Le Morte d'Arthur BOOK XIV CHAPTER X
Legends and Sagas
How Sir Percivale for penance rove himself through the
thigh; and how she was known for the devil.
FAIR sweet Father, Jesu Christ, ne let me not be shamed,
the which was nigh lost had not thy good grace been.
And then he looked into a ship, and saw her enter therein,
which said: Sir Percivale, ye have betrayed me. And so
she went with the wind roaring and yelling, that it seemed
all the water brent after her. Then Sir Percivale made
great sorrow, and drew his sword unto him, saying:
Sithen my flesh will be my master I shall punish it; and
therewith he rove himself through the thigh that the blood
stert about him, and said: O good Lord, take this in
recompensation of that I have done against thee, my Lord.
So then he clothed him and armed him, and called himself
a wretch, saying: How nigh was I lost, and to have lost
that I should never have gotten again, that was my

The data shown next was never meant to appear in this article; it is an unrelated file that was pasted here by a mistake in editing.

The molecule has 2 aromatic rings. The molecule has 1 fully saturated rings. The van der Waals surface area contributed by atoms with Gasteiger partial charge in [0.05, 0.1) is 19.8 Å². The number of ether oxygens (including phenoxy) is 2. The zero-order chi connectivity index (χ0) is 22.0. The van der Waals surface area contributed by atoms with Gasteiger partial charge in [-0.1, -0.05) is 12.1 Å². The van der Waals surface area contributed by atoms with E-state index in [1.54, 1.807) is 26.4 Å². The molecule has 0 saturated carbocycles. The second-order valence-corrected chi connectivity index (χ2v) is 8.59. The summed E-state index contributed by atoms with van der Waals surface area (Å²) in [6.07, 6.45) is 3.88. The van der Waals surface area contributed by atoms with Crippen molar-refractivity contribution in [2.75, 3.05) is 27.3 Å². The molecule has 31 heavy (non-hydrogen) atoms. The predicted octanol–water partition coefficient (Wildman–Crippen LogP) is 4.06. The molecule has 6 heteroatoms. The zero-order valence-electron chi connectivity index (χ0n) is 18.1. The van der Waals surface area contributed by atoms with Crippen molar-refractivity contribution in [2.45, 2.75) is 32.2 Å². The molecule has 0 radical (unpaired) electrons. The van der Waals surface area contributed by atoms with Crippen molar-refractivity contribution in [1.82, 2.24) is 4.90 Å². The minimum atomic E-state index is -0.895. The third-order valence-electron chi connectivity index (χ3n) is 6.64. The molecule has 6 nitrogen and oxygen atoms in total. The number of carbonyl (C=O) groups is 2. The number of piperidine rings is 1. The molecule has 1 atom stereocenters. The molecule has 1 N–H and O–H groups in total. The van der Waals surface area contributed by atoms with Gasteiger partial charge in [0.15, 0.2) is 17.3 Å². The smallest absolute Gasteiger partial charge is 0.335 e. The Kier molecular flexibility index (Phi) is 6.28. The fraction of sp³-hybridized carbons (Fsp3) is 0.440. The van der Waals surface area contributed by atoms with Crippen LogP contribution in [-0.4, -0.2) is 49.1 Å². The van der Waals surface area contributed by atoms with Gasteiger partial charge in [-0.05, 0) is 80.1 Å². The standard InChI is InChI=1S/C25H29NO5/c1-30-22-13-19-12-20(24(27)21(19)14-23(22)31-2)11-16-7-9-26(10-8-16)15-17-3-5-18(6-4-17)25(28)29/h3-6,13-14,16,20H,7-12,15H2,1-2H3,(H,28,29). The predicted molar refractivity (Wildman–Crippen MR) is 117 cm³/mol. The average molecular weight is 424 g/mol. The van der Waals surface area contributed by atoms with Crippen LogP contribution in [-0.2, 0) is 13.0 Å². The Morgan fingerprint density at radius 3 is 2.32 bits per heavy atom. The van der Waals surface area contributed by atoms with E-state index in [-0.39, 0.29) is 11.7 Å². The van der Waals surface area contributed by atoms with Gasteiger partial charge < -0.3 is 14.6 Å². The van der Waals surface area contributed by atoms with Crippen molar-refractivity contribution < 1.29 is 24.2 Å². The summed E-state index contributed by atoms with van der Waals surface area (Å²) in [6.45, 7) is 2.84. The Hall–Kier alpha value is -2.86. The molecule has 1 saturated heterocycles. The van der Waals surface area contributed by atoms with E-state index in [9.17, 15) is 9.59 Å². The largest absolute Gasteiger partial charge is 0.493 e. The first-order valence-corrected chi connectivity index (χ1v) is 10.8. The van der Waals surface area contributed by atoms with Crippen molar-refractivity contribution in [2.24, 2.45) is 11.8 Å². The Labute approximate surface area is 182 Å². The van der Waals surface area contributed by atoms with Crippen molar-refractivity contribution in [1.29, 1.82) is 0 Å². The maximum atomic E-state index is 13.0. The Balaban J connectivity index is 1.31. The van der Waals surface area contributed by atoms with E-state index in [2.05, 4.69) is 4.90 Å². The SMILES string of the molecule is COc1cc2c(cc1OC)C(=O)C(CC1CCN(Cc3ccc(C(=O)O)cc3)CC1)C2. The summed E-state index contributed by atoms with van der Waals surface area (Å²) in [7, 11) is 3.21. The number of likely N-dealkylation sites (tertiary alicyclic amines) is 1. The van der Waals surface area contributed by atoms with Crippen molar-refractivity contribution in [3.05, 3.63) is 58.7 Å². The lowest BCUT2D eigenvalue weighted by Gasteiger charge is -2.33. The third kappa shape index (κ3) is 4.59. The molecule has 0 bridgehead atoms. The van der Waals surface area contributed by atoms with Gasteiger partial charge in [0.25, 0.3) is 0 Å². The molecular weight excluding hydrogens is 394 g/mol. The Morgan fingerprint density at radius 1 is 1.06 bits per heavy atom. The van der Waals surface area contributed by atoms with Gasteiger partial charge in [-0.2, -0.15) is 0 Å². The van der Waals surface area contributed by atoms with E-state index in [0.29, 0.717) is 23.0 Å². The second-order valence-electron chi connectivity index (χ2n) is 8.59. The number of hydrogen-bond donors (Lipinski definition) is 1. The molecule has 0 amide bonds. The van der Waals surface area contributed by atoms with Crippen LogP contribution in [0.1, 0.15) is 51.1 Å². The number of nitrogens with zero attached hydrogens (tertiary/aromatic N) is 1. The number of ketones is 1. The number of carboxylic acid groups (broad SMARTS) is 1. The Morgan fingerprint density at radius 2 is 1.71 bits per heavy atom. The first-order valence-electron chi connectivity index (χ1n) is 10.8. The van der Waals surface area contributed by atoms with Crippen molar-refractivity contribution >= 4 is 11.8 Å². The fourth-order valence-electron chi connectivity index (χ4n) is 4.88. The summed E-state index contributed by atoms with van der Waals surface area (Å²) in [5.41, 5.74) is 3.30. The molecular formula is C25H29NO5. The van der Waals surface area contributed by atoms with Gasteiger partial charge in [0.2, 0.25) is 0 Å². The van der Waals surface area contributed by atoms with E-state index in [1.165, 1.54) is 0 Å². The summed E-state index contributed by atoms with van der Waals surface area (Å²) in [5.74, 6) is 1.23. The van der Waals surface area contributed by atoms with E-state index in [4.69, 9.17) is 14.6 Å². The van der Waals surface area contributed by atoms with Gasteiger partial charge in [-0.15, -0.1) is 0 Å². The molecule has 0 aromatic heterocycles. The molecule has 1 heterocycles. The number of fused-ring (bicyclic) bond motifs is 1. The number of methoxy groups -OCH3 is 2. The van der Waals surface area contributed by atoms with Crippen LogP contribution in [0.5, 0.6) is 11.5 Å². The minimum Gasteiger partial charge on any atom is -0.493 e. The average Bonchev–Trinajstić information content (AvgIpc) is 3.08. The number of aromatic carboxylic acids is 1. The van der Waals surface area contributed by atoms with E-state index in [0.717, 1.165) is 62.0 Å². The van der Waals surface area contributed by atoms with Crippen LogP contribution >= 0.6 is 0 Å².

virginity, for that may never be recovered after it is once
lost. And then he stopped his bleeding wound with a
piece of his shirt.
Thus as he made his moan he saw the same ship come
from Orient that the good man was in the day afore, and
the noble knight was ashamed with himself, and therewith
he fell in a swoon. And when he awoke he went unto
him weakly, and there he saluted this good man. And
then he asked Sir Percivale: How hast thou done sith
I departed? Sir, said he, here was a gentlewoman and
led me into deadly sin. And there he told him altogether.
Knew ye not the maid? said the good man. Sir, said he,
nay, but well I wot the fiend sent her hither to shame me.
O good knight, said he, thou art a fool, for that gentlewoman
was the master fiend of hell, the which hath power
above all devils, and that was the old lady that thou sawest
in thine advision riding on the serpent. Then he told
Sir Percivale how our Lord Jesu Christ beat him out of
heaven for his sin, the which was the most brightest angel
of heaven, and therefore he lost his heritage. And that
was the champion that thou foughtest withal, the which
had overcome thee had not the grace of God been. Now
beware Sir Percivale, and take this for an ensample. And
then the good man vanished away. Then Sir Percivale
took his arms, and entered into the ship, and so departed